Cranial Electrotherapy Stimulation (CES) is Transcranial Alternating Current Stimulation (tACS)

Fisher Wallace Brain Stimulator

Don’t mistakenly think that tACS is something altogether different than CES.

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All CES devices deliver transcranial alternating current stimulation - none employ direct current. To become a CES device, a tACS device needs to demonstrate (to the FDA) “substantial equivalence” to previous CES devices and market the intention to treat depression, anxiety and insomnia.

CES is a regulated class of tACS devices.

The body of evidence for tACS is robust, as found on pubmed - but the list overlooks many of the CES-specific studies of that are also on pubmed.

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CES devices as a class are not defined by a single electrode montage, set of frequencies or amperage output - these may differ from device to device. But CES devices never employ direct current, known as tDCS, or integrate other forms of neurostimulation with tACS.

The definition of “substantial equivalence” allows for a limited range of electrode placement, frequency and output possibilities for CES - at the Agency's discretion. The Fisher Wallace Stimulator uses electrodes above the temples and delivers 1-4 mA of alternating current using three frequencies. Other CES devices use ear-clip electrodes, deliver less than 2 mA of output, and use different, lower frequencies.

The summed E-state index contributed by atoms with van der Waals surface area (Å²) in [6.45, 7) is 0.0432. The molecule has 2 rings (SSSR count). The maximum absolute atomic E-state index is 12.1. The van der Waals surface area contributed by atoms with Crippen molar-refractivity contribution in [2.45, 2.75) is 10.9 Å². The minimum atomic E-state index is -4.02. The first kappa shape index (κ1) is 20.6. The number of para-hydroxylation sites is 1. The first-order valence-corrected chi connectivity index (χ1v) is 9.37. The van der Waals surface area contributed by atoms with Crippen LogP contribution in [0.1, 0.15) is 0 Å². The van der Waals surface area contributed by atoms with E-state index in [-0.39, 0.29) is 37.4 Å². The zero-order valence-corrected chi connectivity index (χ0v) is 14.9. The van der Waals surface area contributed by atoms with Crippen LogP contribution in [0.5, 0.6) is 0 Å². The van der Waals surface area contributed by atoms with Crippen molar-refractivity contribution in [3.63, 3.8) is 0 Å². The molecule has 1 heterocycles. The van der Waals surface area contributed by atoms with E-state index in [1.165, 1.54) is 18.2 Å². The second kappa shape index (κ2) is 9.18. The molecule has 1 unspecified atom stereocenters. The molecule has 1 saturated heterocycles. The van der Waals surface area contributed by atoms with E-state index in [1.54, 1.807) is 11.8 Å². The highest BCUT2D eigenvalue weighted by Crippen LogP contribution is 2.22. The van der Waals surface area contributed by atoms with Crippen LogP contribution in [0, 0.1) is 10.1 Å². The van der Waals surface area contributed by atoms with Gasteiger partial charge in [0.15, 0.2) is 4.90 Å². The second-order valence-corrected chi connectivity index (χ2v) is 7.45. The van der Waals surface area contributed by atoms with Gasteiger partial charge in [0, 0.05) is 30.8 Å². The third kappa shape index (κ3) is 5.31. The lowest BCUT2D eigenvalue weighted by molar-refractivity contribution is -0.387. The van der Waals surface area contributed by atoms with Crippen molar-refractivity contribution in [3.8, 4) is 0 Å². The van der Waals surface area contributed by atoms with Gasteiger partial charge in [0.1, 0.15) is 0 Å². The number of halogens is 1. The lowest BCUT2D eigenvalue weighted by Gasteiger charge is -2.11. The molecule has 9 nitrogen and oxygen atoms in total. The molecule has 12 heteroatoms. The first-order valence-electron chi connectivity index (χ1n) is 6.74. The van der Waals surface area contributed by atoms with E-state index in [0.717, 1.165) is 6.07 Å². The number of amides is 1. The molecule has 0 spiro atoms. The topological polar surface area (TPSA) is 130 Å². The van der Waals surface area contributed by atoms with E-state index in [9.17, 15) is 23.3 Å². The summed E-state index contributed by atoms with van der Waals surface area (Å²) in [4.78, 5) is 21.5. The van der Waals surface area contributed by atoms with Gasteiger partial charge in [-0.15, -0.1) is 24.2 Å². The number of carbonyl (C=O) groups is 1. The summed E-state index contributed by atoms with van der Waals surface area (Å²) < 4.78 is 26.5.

Based on the difference in website traffic as measured by Alexa, its likely that more Fisher Wallace devices were sold in the US in 2017 than all other CES devices combined. As a result, the Fisher Wallace electrode, frequency and amperage settings help define CES as a regulated class of tACS devices.

Also see: Cranial Electrotherapy Stimulation in the Treatment of Depression and Anxiety: A Rare Path to Affordable Healthcare

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